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Rolf MARTINSSON (b. 1956)
Garden of Devotion Op. 97 (2013) [22:34]
A.S. in memoriam Op. 50a (1999) [10:32]
Landscape Op. 84 (2010) [4:45]
Kalliope Op. 66 (2004) [28:15]
Lisa Larsson (soprano)
Bas Treub (violin)
Netherlands Chamber Orchestra/Gordan Nikolić
rec. 2018, location not given.
Reviewed in SACD stereo.

Rolf Martinsson's Garden of Devotion sets poems from 'The Gardner' by Indian poet Rabindranath Tagore with shamelessly romantic melodic lines and often lush harmonies from a string orchestra accompaniment. This entirely suits the text's theme of unrequited love, Martinsson changing the order of the poems to create an added narrative which gives shape to this cycle. There is a throbbing but pent-up passion in the music which will take anyone expecting a modernist idiom by surprise, but this work is in part the fruit of a collaboration with Swedish soprano Lisa Larsson which has also included a recording of Orchestral Songs on Poems by Emily Dickinson (review). Her expressive, pure sound is good for this idiom, but you'll need the printed texts in order to understand the words.

A.S. in Memoriam is again for string orchestra, though originally written for 15 strings, and was written in memory of Arnold Schoenberg and his Verklärte Nacht, quoting that work directly at one point. It has plenty of the atmosphere of Verklärte Nacht, with plenty of Wagnerian and at times Mahlerian colours thrown in, and something of Richard Strauss's Metamophosen; all elements that have made this work something of a popular hit on the concert circuit. The alternative BIS recording with the Royal Stockholm Philharmonic Orchestra conducted by Andrew Manze (review) is a bit more generalised in its sound, the strings of the Netherlands Chamber Orchestra being asked to wring more passion out of the notes with closer focus and wider vibrato. Taste will dictate which you prefer, but for me this version conjures more of the wood-panelled darkness of 1899.

To the Shadow of Reality is another work dedicated to Lisa Larsson. Written for soprano and string quartet, its five movements set to selected texts by Swedish poet Karin Boye. As with Garden of Devotion the sequence creates a narrative, this time an unhappy tale of love and its hurtful consequences. There is more overt drama in this cycle, especially in the third song, From a bad girl, and the fourth song You are my purest consolation forming a gentler contrast with tenderness at its heart despite the underlying and ongoing conflicts in the theme of the cycle as a whole, the final action a determination to strike out onto new paths: "Our adventure has no end in sight."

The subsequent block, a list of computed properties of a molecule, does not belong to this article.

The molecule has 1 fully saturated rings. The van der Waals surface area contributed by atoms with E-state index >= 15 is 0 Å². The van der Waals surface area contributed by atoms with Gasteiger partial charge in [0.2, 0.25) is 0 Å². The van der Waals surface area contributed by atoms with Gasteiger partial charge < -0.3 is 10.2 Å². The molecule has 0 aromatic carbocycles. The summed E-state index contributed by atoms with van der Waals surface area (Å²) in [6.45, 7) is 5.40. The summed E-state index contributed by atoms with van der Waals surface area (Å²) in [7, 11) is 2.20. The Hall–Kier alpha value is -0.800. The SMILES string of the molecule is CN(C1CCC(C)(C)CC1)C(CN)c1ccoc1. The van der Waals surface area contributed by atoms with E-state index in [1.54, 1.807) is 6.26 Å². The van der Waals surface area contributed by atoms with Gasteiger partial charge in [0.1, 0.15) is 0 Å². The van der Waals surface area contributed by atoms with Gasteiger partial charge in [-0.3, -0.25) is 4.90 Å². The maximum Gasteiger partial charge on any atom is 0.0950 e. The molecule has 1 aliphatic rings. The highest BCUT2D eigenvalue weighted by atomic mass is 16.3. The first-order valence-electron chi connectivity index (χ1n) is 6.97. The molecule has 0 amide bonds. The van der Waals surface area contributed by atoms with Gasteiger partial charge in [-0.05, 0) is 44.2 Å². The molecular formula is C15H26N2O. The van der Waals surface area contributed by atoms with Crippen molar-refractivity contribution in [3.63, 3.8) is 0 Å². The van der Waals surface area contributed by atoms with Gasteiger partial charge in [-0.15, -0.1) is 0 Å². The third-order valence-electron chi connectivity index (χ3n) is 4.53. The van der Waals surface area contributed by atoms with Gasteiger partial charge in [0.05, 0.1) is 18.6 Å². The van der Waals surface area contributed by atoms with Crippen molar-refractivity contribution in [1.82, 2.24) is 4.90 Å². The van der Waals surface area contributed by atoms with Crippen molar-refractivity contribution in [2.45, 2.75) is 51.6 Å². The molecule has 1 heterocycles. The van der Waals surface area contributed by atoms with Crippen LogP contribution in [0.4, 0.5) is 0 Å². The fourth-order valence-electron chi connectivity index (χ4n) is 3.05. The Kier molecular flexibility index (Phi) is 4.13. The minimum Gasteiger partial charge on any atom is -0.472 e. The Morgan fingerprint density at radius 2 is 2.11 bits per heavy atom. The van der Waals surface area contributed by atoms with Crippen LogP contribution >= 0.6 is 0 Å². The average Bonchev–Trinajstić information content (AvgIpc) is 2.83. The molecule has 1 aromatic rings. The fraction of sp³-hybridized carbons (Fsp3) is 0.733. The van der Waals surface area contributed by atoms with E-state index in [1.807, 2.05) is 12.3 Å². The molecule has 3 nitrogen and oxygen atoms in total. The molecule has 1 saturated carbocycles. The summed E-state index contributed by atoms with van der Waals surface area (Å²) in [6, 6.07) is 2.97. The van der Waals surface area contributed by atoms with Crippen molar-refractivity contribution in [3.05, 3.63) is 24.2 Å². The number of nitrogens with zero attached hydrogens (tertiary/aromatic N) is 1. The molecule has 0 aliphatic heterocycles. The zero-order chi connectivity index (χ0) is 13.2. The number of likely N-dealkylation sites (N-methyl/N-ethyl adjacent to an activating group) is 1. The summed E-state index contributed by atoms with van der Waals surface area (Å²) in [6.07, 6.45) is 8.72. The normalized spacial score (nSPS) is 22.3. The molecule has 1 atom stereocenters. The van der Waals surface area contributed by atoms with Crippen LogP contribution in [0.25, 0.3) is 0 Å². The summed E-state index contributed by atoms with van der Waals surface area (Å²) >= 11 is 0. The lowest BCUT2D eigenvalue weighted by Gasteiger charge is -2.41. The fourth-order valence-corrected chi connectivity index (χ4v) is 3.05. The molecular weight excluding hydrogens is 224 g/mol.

Landscape for solo violin was written for Henning Kraggerud, taking Edvard Munch's painting 'Strand' as its starting point. Martinsson sums this piece up best: "I have improvised on a story where waves, a beach and two different temperaments have important roles... [These] are represented by a man and a woman, fighting in a house close to a beach..." The temperaments develop and recede, exchanging places as the piece progresses, the narrative framed by a representation of "the beach and the waves." Whether this would be apparent on a first hearing without the description I'm not sure, but the piece certainly has a pictorial flow and atmosphere.

Kalliope for string orchestra has nine movements, each depicting one of the Muses - daughters of Zeus. The Muses each preside over a genre in the arts, and you can have fun trying to sort out which is which when listening blind and with your machine on 'shuffle'. Martinsson's romantic idiom is back in full force here, with hints of Richard Strauss, Wagner, and perhaps the Schoenberg of the 5 Orchestral Pieces, though without their spiky edginess.

Rolf Martinsson once again proves himself a standard-bearer for approachable high-quality contemporary music. Those scared of being cast adrift on a sea of atonal rootlessness and grungy ugliness can find safe haven amongst the craftsmanship of these works and the refinement of their performances and recording, There are a few challenges along the way, but the overall impression is of relatable human emotions and the kind of deeply satisfying expressive richness that should encourage everyone to explore further.

Dominy Clements

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